23.5 x 47 x 0 cm (variable depth)
Collection Museum Haus Konstruktiv
Purchase made possible by the bequest of Elisabeth Lauener
Homage to the Square, 1969, After Josef Albers
The American artist Jill Magid (born 1973 in Bridgeport, Connecticut, USA) works with strategies of appropriation that are intertwined with visual, textual, and performative components. She investigates the sometimes very tense relations between individuals and authorities. By weaving authentic documents into new narratives, Magid reveals the absurdity of our relationship to power and institutions. Her project “Evidence Locker” from 2004, for example, is about trying to control her own surveillance. While living in the British city of Liverpool for one month, she worked with the police service City Watch, which conducts the surveillance of public spaces through CCTV. Magid ensured she was being filmed by City Watch while walking through the city’s pedestrian areas, along the main shopping street, or while drinking coffee at a cafe. In order to receive copies of the video material, she had to submit 31 applications, which she chose to write in the form of love letters to the police. “Evidence Locker” can also be understood as an artistic demonstration of Foucault’s idea that there are points of resistance everywhere in the networks of power.(1)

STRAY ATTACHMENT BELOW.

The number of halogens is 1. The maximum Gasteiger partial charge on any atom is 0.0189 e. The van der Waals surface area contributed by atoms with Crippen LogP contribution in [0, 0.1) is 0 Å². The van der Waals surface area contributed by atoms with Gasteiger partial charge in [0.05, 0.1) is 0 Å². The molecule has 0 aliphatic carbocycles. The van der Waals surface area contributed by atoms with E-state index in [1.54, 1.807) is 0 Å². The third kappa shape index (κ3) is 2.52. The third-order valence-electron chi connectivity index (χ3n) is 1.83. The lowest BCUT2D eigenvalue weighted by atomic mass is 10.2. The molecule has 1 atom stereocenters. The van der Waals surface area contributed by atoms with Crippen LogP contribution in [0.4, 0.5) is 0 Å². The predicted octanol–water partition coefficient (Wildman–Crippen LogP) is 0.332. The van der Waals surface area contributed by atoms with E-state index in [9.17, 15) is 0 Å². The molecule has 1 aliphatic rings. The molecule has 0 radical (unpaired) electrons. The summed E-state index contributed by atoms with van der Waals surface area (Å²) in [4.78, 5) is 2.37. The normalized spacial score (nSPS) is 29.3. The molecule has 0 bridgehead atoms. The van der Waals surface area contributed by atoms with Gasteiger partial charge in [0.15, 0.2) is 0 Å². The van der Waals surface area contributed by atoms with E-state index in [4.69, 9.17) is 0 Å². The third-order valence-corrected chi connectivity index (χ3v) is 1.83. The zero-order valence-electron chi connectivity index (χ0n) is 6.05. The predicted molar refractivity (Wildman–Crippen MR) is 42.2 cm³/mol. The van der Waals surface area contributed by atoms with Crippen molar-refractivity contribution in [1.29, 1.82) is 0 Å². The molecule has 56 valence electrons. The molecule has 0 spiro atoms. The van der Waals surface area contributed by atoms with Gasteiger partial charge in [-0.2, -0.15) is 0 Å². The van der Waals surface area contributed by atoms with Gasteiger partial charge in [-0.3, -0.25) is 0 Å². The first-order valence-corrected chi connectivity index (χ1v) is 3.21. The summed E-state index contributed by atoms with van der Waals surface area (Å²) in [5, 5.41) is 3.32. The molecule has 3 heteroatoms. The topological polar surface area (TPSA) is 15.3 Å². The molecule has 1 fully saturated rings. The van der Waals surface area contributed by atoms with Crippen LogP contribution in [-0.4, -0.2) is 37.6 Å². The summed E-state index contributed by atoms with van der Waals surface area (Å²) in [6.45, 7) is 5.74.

The two yellow book objects that can be found in the collection of the Museum Haus Konstruktiv are also sophisticated and enigmatic. These two works refer to Josef Albers’ series of paintings called “Homage to a Square” and to the Mexican architect Luis Barragán’s homage to Josef Albers. Barragán owned two unlicensed copies of Albers’ works, which were apparently cheaply made prints on textile. However, there is also a persistent rumor that Barragán actually presented these pictures in his own home as two original Josef Albers paintings, and photographs showing one of these reproductions in his living room have since become icons. Playing on this anecdote, Magid produced her own homages according to Albers’ meticulous notes on the back of his paintings, in which he wrote down the colors he used. Instead of exploring the currently relevant issue of art forgery, however, she questions the principles of authorship and originality, arguing in favor of an exchange of artistic ideas and public access to artistic legacies.
Dominique von Burg
(1) See Michel Foucault, The History of Sexuality: An Introduction, vol. 1, trans. Robert Hurley (New York: Vintage Books/Random House, 1990/1978 ), p. 95.